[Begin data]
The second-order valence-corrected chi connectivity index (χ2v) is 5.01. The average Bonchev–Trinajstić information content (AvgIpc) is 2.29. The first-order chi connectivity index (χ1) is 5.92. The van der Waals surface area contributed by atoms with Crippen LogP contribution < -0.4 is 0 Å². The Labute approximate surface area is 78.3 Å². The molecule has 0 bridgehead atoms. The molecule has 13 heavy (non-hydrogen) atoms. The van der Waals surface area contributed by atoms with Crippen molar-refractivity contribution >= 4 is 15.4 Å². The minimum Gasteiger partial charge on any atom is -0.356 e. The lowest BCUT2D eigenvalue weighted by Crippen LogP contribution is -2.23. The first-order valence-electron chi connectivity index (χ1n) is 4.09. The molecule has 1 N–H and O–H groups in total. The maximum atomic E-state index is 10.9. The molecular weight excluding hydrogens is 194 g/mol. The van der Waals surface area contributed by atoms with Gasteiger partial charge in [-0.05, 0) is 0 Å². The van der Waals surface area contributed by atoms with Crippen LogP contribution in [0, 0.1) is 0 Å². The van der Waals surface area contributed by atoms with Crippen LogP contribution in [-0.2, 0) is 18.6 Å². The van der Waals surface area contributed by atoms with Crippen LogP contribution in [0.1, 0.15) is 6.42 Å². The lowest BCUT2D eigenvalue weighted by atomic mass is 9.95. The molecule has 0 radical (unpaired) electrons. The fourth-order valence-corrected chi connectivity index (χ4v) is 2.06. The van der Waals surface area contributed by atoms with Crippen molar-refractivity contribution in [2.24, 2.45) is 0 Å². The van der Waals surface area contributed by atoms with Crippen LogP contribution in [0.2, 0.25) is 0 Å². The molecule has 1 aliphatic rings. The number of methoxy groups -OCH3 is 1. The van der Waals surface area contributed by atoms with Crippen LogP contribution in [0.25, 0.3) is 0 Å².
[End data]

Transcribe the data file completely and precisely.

The second-order valence-corrected chi connectivity index (χ2v) is 5.01. The average Bonchev–Trinajstić information content (AvgIpc) is 2.29. The first-order chi connectivity index (χ1) is 5.92. The van der Waals surface area contributed by atoms with Crippen LogP contribution < -0.4 is 0 Å². The Labute approximate surface area is 78.3 Å². The molecule has 0 bridgehead atoms. The molecule has 13 heavy (non-hydrogen) atoms. The van der Waals surface area contributed by atoms with Crippen molar-refractivity contribution >= 4 is 15.4 Å². The minimum Gasteiger partial charge on any atom is -0.356 e. The lowest BCUT2D eigenvalue weighted by Crippen LogP contribution is -2.23. The first-order valence-electron chi connectivity index (χ1n) is 4.09. The molecule has 1 N–H and O–H groups in total. The maximum atomic E-state index is 10.9. The molecular weight excluding hydrogens is 194 g/mol. The van der Waals surface area contributed by atoms with Gasteiger partial charge in [-0.05, 0) is 0 Å². The van der Waals surface area contributed by atoms with Crippen LogP contribution in [0, 0.1) is 0 Å². The van der Waals surface area contributed by atoms with Crippen LogP contribution in [-0.2, 0) is 18.6 Å². The van der Waals surface area contributed by atoms with Crippen LogP contribution in [0.1, 0.15) is 6.42 Å². The lowest BCUT2D eigenvalue weighted by atomic mass is 9.95. The molecule has 0 radical (unpaired) electrons. The fourth-order valence-corrected chi connectivity index (χ4v) is 2.06. The van der Waals surface area contributed by atoms with Crippen molar-refractivity contribution in [2.24, 2.45) is 0 Å². The van der Waals surface area contributed by atoms with Crippen LogP contribution in [0.2, 0.25) is 0 Å². The molecule has 1 aliphatic rings. The number of methoxy groups -OCH3 is 1. The van der Waals surface area contributed by atoms with Crippen LogP contribution in [0.25, 0.3) is 0 Å².